Science and technology still fail to attract Dutch female students

petrochemical plantFor all its innovative work in tech, engineering and the sciences, the Netherlands lags behind in encouraging women into these fields. Esther O’Toole talks to some of the women working to right the balance.

Last month there was uproar in the international science community when Nobel Prize winning biochemist Tim Hunt stood up in front of a conference of science journalists in Seoul, South Korea and said:

‘Let me tell you about my trouble with girls … three things happen when they are in the lab … You fall in love with them, they fall in love with you and when you criticise them, they cry.’

In the ensuing media storm, Dutch newspaper the Volkskrant said: ‘One thing is certain: Hunt’s remarks…touch on something bigger than himself. He unleashed a worldwide discussion over sexism and gender…in the sciences.’


In 2010, figures from Unesco showed the Netherlands had fewer female science graduates than any other country in the world.

Though the representation varies across the different specialities and in some fields there are undoubtedly more women than in others, for a country that considers itself generally open-minded, egalitarian and educationally advanced, last place seems pretty damning.

Dutch government figures show that since 2007, the number of girls opting for technical courses at havo secondary schools has risen from 15% to 26% and at pre-university vwo secondary schools from 20% to 38%.

Around one in five girls now study technical subjects at vocational or hbo colleges. However, the number of female students taking technical courses at university has remained the same, at 26%.

So progress is being made in the Netherlands but very slowly. There is a desperate need for more science and engineering graduates to fill the growing number of jobs in the science and technological fields, so why are girls and young women so reluctant to take up these subjects?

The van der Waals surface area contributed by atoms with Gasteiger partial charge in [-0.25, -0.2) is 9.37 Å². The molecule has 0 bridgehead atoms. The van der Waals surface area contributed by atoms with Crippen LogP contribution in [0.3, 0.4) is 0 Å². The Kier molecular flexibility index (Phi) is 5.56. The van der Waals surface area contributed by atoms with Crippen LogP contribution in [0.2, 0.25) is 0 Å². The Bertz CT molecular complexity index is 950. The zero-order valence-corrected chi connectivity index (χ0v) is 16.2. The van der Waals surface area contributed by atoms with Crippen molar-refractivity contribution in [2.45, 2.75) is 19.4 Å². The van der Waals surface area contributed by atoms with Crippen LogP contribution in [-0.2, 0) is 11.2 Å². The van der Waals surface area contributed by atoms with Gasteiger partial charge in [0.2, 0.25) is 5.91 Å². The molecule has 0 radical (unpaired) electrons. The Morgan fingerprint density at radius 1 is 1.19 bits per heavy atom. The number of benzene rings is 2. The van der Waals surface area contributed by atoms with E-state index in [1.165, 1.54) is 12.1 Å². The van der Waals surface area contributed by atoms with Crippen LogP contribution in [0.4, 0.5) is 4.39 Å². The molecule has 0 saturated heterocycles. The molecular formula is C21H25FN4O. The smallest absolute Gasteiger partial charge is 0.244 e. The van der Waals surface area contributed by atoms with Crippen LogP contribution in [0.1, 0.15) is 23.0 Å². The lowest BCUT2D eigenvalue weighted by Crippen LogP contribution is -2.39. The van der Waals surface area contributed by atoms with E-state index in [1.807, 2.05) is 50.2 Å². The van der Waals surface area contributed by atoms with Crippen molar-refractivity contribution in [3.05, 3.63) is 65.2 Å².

Role models

A study published by Northwestern University in the US at the beginning of May found that the Dutch were the most likely to associate the sciences with men and masculinity. The report concluded that this kind of ‘explicit’ stereotyping is an indicator of biased hiring and a lack of encouragement for girls towards engineering and the sciences.

VHTO, a Dutch expert advocacy group for women in science, says self-confidence, fertility/lifestyle issues and the necessity to opt for specific study paths early in Dutch education are contributing factors to the problem.

In addition, ‘it is hard to find female role models to guest lecture,’ VHTO spokeswoman Masja Gielstra, said.

The VHTO has now developed a database of nearly 2,000 female role models they can call upon. Together they conduct research, consult and organise programmes and events and work closely with the education ministry.

The flagship programme is Girlsday which takes place nationwide every April. Female experts, coached by VHTO to effectively deal with different age groups, visit schools; specifically to introduce strong role models to girls.

‘We find it really important that they start at an early age,’ Gielstra added.

Not only schools participate in Girlsday. This year over 10,000 girls aged 10-15 years visited a company or science centre and 310 companies threw open their doors for experiental workshops, giving girls an opportunity to see for themselves what working in these industries is like.

‘Companies know that more diversity in their teams is good for productivity,’ Gielstra said.

Real Chances

One Dutch company which took part in Girlsday this year is engineering group Royal HaskoningDHV.  While women account for 47% of HR, communications and IT jobs, just 11% of technical staff are female.

Environmental consultant Coco Smits studied environmental science at university and is keen to get more girls onto science and industrial engineering pathways. Assertiveness is essential in a company with multiple projects going on, she says,  but after a time your work will speak for itself.

‘‘Take the chances that come by, be visible and have a clear story of who you are and what you want to do,’ Smit says.

That position is echoed by Annemarie Kin, an experienced Royal HaskoningDHV asset management advisor, who has worked there for 12 years and has four children. ‘It’s important to assess yourself again and again against development points,’ she said. ‘Where can I improve? What can I do for the company…there are real chances here.’

The VHTO does see the fruits of these kinds of partnerships between businesses, themselves, government bodies and educational establishments. Nevertheless, ‘we’re not there yet,’ Gielstra says.

‘It is vitally important that education and businesses keep working together in public-private partnership in the future, so that…the chances for girls in technology and IT remain clearly visible.’

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